Excerpt From: Hockey Plays and Strategies
There are times when your team gets the puck and the opposing players have already pulled back into a trap forecheck. They are back toward the neutral zone waiting for the breakout to take place and looking to turn the puck over. Instead of freelancing your way through the trap and many times being unsuccessful, it is better to move out together in a coordinated fashion. This is called a control breakout.
Unless you come out of your zone in a controlled manner with set patterns for the five players, it is too easy for the opponent to create a turnover. There are two key factors in a controlled breakout:
1. The four players without the puck move with speed
2. The puck carrier knows the options and picks the best one.
In a control setup, the puck carrier is like a quarterback who knows the routes of the receivers and picks which option is open. This section includes diagrams of three control breakouts where the effect of moving in a coordinated fashion will provide you with enough options to break the trap. They are all equally successful, but it is difficult to learn and execute all three, so coaches should pick one and practice it over and over until it becomes automatic. Often when these breakouts are run effectively, they not only result in breaking the trap but also generate a scoring chance.
In all control breakout situations, the idea is to give the defenseman with the puck more options than the opposition can take away. It is up to the defenseman to make the right choice, but the coaching staff must also prepare the team for specific options that may work against certain opponents.
D1 waits behind the net for C to move back with speed. C swings with speed behind the net. D2 swings into the opposite corner. LW waits at the corner of the close blue line. RW waits at the corner of the far blue line. There are four options available to D1. C can pick up the puck with speed and try to weave his way through the trap or move the puck to LW, RW, or back to D1 and up the other side (figure 1.11a). D1 can allow C to go through and then step out the other side of the net and pass to LW or D2 (figure 1.11b). If D1 passes to D2, the next primary option should be a stretch pass to RW moving across the ice or to LW, who bends his pattern through the center of the ice.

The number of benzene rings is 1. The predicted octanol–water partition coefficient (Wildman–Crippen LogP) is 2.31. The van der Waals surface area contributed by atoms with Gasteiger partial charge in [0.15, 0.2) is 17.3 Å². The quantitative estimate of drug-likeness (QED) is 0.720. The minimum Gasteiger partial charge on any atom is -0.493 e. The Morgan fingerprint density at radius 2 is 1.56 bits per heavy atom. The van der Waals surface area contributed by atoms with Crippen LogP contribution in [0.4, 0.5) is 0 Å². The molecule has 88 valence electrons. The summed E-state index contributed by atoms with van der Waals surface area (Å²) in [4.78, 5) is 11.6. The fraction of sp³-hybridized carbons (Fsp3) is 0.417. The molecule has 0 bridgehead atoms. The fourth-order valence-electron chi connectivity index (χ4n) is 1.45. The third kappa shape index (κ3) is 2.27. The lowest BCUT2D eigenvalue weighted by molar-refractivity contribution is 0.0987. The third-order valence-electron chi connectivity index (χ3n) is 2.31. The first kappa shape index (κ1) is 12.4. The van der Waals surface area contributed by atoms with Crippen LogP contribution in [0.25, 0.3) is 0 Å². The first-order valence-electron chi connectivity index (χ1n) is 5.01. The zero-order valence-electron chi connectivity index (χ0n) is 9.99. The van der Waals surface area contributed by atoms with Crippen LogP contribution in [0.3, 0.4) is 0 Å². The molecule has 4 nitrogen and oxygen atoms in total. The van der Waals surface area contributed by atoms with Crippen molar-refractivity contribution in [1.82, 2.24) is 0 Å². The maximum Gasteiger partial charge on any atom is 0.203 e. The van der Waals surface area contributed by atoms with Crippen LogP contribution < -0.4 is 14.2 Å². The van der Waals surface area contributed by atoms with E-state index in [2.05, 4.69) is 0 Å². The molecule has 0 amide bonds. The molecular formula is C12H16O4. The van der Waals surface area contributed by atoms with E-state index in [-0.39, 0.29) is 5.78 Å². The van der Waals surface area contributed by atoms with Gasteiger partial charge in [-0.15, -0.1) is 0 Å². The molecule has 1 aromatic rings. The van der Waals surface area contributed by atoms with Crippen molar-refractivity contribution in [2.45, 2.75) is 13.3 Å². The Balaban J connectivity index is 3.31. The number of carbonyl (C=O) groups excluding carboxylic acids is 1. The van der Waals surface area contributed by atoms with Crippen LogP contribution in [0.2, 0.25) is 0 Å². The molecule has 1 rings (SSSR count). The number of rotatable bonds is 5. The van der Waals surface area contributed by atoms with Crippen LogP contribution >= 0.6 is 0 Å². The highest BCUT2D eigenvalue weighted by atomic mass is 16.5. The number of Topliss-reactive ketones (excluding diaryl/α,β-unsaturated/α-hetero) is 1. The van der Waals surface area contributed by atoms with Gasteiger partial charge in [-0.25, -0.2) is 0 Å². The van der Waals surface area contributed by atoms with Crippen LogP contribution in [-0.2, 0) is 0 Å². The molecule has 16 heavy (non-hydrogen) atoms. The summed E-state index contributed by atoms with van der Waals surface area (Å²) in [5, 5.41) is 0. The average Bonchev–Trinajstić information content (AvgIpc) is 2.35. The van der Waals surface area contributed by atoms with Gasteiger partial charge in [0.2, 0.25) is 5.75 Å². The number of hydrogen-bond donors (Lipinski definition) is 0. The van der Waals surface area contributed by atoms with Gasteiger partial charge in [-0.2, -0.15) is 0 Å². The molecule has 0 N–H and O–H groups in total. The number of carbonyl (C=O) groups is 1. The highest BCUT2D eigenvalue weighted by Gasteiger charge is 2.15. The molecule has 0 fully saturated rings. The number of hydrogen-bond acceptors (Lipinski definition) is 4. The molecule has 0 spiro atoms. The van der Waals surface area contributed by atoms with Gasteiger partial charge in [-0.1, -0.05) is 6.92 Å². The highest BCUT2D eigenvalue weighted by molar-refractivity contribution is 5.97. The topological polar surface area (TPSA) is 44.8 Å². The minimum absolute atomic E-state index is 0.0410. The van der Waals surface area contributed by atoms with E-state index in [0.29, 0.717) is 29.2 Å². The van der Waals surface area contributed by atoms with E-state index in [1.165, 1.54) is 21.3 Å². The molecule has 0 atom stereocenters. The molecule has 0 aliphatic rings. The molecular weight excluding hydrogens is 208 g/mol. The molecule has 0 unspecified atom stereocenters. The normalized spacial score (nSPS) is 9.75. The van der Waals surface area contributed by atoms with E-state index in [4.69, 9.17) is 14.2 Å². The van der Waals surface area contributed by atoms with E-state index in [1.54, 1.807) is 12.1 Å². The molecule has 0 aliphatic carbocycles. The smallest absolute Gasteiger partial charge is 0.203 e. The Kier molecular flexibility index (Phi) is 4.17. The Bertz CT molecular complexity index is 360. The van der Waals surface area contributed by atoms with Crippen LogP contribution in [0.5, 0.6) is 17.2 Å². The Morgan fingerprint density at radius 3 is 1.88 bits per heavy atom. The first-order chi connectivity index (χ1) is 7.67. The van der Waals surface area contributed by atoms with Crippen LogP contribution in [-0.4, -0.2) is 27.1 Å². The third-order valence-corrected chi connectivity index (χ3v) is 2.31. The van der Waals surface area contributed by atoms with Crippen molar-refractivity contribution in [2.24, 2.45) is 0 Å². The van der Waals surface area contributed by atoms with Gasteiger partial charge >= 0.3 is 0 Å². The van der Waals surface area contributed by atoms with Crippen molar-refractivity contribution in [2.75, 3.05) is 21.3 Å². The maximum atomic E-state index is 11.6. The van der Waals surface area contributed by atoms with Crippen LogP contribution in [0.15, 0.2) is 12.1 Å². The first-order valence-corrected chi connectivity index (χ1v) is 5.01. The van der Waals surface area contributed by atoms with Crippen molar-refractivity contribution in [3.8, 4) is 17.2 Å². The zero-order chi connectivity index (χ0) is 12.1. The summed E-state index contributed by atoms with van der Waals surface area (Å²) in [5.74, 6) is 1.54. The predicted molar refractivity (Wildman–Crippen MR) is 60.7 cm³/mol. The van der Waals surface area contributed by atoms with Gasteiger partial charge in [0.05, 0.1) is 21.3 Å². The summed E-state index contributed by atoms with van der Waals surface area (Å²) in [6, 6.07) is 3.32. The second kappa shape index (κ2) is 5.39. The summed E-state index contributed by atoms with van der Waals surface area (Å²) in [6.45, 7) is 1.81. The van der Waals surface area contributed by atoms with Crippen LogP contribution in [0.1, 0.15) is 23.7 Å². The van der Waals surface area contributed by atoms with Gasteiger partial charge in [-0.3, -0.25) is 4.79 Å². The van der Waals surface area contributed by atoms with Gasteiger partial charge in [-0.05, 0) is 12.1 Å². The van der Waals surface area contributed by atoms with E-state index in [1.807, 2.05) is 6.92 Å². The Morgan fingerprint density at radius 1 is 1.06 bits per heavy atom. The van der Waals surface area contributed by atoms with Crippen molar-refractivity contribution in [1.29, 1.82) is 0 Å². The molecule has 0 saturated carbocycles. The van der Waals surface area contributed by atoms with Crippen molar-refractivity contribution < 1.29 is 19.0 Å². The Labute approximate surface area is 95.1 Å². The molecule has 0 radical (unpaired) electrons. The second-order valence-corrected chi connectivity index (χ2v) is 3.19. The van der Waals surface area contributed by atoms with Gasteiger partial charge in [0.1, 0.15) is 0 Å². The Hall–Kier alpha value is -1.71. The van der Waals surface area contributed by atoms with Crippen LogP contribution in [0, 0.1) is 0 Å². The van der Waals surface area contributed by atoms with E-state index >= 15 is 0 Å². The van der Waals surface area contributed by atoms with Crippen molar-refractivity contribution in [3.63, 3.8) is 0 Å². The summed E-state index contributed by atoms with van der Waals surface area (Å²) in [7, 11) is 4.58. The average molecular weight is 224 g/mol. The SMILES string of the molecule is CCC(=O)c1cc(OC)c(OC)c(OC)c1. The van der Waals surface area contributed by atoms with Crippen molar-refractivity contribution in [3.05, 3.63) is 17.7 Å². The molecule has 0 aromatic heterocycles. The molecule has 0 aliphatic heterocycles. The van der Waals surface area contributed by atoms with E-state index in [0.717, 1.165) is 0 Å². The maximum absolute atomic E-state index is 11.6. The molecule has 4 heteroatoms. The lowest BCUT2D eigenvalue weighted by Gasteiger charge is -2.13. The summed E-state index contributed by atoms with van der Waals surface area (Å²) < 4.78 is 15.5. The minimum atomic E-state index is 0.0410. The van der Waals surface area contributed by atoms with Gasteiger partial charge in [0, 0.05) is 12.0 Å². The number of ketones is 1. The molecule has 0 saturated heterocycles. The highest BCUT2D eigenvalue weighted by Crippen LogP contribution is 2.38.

D1 waits behind the net for C to swing. C can swing behind the net or into the far corner. RW swings on the same side but a big higher up than C. LW stations himself at center ice along the boards. D2 waits deep in the corner. D1 now passes to D2, who then has three options as he moves up ice: 1. Pass to LW, who can pass or chip the puck to RW as he slants across mid-ice, 2. Pass to RW, 3. Pass across to the center on the far side. The key players are RW and C as they move with speed to break through the trap (figure 1.12).
D1 waits behind the net for a few seconds. All three forwards stay out high in the neutral zone. D2 supports D1 by moving wide into one of the corners. D1 steps out and passes to C curling in mid-ice or to LW or RW, who are moving or posting up (stationary along the boards by one of the lines). If C is under pressure when he receives the puck, he may chip it by and create a footrace to LW or RW (figure 1.13).
Continue Reading: Neutral Zone Counters and Regroups